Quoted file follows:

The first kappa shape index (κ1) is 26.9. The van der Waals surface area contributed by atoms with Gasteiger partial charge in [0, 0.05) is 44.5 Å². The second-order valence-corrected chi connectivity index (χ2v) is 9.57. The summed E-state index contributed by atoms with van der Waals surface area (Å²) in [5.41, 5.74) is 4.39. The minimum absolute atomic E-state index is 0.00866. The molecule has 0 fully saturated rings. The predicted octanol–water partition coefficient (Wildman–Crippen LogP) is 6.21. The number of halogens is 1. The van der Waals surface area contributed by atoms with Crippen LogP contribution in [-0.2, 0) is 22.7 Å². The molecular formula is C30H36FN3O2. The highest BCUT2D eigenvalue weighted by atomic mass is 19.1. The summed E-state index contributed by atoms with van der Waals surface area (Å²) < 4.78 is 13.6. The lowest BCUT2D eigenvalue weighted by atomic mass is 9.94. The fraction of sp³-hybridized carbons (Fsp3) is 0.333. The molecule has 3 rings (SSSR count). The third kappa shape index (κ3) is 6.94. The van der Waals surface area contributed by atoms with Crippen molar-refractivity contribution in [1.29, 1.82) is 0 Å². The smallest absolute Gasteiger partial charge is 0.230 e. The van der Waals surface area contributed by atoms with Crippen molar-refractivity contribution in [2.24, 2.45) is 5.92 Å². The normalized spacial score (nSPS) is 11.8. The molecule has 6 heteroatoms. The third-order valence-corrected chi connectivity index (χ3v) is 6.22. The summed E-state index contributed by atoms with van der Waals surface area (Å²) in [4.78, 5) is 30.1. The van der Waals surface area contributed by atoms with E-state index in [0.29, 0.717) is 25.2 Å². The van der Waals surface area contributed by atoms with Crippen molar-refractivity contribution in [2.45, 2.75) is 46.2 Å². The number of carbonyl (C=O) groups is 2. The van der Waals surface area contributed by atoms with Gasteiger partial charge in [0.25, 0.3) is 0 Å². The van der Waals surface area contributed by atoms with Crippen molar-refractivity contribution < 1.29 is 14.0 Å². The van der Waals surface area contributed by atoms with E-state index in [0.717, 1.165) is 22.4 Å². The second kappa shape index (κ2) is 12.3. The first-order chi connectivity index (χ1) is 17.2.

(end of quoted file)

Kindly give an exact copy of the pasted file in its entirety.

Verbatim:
The first kappa shape index (κ1) is 26.9. The van der Waals surface area contributed by atoms with Gasteiger partial charge in [0, 0.05) is 44.5 Å². The second-order valence-corrected chi connectivity index (χ2v) is 9.57. The summed E-state index contributed by atoms with van der Waals surface area (Å²) in [5.41, 5.74) is 4.39. The minimum absolute atomic E-state index is 0.00866. The molecule has 0 fully saturated rings. The predicted octanol–water partition coefficient (Wildman–Crippen LogP) is 6.21. The number of halogens is 1. The van der Waals surface area contributed by atoms with Crippen LogP contribution in [-0.2, 0) is 22.7 Å². The molecular formula is C30H36FN3O2. The highest BCUT2D eigenvalue weighted by atomic mass is 19.1. The summed E-state index contributed by atoms with van der Waals surface area (Å²) < 4.78 is 13.6. The lowest BCUT2D eigenvalue weighted by atomic mass is 9.94. The fraction of sp³-hybridized carbons (Fsp3) is 0.333. The molecule has 3 rings (SSSR count). The third kappa shape index (κ3) is 6.94. The van der Waals surface area contributed by atoms with Crippen molar-refractivity contribution in [1.29, 1.82) is 0 Å². The smallest absolute Gasteiger partial charge is 0.230 e. The van der Waals surface area contributed by atoms with Crippen molar-refractivity contribution in [2.24, 2.45) is 5.92 Å². The normalized spacial score (nSPS) is 11.8. The molecule has 6 heteroatoms. The third-order valence-corrected chi connectivity index (χ3v) is 6.22. The summed E-state index contributed by atoms with van der Waals surface area (Å²) in [4.78, 5) is 30.1. The van der Waals surface area contributed by atoms with E-state index in [0.29, 0.717) is 25.2 Å². The van der Waals surface area contributed by atoms with Crippen molar-refractivity contribution in [2.45, 2.75) is 46.2 Å². The number of carbonyl (C=O) groups is 2. The van der Waals surface area contributed by atoms with Gasteiger partial charge in [0.25, 0.3) is 0 Å². The van der Waals surface area contributed by atoms with Crippen molar-refractivity contribution < 1.29 is 14.0 Å². The van der Waals surface area contributed by atoms with E-state index in [0.717, 1.165) is 22.4 Å². The second kappa shape index (κ2) is 12.3. The first-order chi connectivity index (χ1) is 17.2.